Brain fuel or gruel: Caffeine and Saint Martin’s students
Olivia Alvord, Staff Writer
Taryn Zard, Staff Writer
Balancing college classes, jobs, extracurricular activities, friendships, and family obligations is hard. It can be even more tiring in the virtual setting where we are stuck looking at screens for many hours of the day. College students have always fueled their studies with a variety of energy enhancing drinks, foods, and practices. Since moving to virtual learning, many students are looking to those practices now more than ever.
To find out what caffeinated drinks Saint Martin’s University students prefer as their brain fuel, we interviewed students from a variety of classes, majors, and backgrounds. We gave them a list of four beverages: coffee, tea, energy drinks, and soda, and then asked them to explain which they prefer, why, and how often they enjoy it. Overwhelmingly, the most common answers were tea and coffee.
While no one explicitly chose black tea over green, or vice versa, most interviewed students preferred tea because of its caffeine benefits without the common side effects that people experience when drinking coffee, soda, or energy drinks.
Julia Lucas, a senior, said, “I prefer tea because it keeps me awake without making me feel over caffeinated and jittery.” Celine Winston, a freshman, also mentioned that her go-to study drink would be tea. “I drink earl grey specifically and it’s a bit bitter. If I drink a sweet drink then I’ll get jittery and won’t focus as well,” shared Winston. Laura Rooney, a junior, on the other hand, preferred iced tea from Dutch Bros mainly because “it has caffeine to help keep me awake and alert while doing homework but it also keeps me hydrated.”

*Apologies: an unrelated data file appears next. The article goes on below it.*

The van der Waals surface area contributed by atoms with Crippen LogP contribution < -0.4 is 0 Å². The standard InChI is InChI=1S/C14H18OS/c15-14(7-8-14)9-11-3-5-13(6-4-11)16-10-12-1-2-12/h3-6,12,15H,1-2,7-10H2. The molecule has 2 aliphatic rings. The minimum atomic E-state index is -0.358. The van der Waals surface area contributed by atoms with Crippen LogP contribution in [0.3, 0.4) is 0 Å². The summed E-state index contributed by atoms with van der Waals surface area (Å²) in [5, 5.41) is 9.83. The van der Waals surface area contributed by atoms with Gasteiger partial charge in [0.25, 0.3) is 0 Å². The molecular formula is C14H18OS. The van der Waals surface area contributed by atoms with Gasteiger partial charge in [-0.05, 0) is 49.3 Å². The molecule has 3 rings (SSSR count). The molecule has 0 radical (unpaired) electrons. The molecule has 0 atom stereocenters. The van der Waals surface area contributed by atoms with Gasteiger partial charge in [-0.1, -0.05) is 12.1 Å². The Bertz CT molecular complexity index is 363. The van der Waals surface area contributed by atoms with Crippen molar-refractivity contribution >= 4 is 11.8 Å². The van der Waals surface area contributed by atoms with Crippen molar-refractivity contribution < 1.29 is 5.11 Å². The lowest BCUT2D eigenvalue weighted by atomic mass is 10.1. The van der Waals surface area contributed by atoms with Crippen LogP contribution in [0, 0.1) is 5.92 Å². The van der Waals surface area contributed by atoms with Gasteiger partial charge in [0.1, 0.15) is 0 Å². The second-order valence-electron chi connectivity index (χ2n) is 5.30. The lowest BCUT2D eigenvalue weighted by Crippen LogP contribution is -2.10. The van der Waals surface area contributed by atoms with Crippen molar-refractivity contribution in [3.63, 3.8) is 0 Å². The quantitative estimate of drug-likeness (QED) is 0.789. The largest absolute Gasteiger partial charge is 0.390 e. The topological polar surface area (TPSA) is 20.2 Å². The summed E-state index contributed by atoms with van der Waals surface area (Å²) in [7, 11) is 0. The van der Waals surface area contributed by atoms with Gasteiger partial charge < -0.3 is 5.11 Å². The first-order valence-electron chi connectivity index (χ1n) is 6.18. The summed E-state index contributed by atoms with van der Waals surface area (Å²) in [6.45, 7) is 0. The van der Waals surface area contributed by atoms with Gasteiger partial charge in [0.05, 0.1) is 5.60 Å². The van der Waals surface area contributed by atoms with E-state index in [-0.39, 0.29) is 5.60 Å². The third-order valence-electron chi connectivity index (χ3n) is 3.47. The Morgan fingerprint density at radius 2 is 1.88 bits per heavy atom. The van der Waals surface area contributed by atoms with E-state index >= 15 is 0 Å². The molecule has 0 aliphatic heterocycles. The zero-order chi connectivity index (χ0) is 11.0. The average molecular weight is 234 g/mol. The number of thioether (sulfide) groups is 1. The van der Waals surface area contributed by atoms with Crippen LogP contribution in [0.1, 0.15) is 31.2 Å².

Both Jonathan Ogata and Jessie Balkwell preferred coffee over the other options because it was a happy medium– stronger than tea but healthier than energy drinks. Katelynn Gulley, a junior, preferred coffee because of its familiarity and nostalgia, despite recognizing that “from a biological standpoint, the way we process tea is much healthier than the way we process caffeine in coffee. It is also less likely to lead to an increase in fat and insomnia.”
Nikki Gandaoli also chose coffee as her preferred source of caffeine, but did mention that her go-to coffee order of iced chai or a vanilla mocha with lots of cream and sugar sometimes doesn’t boost her energy levels as much as she would like it to. She said, “I think because I prefer a lot of cream and sugar it just kind of negates the caffeine.”
Some students favored soda over the other options. Krislyn Davis, a senior, preferred Dr. Pepper over other sodas. “I used to drink a Dr. Pepper almost daily but now I drink it like three times a week. I have a health condition that makes me use up sugar really fast, so a can of soda a day is actually helpful in keeping my energy up. It’s also less likely to fuel migraines than other sodas,” shared Davis.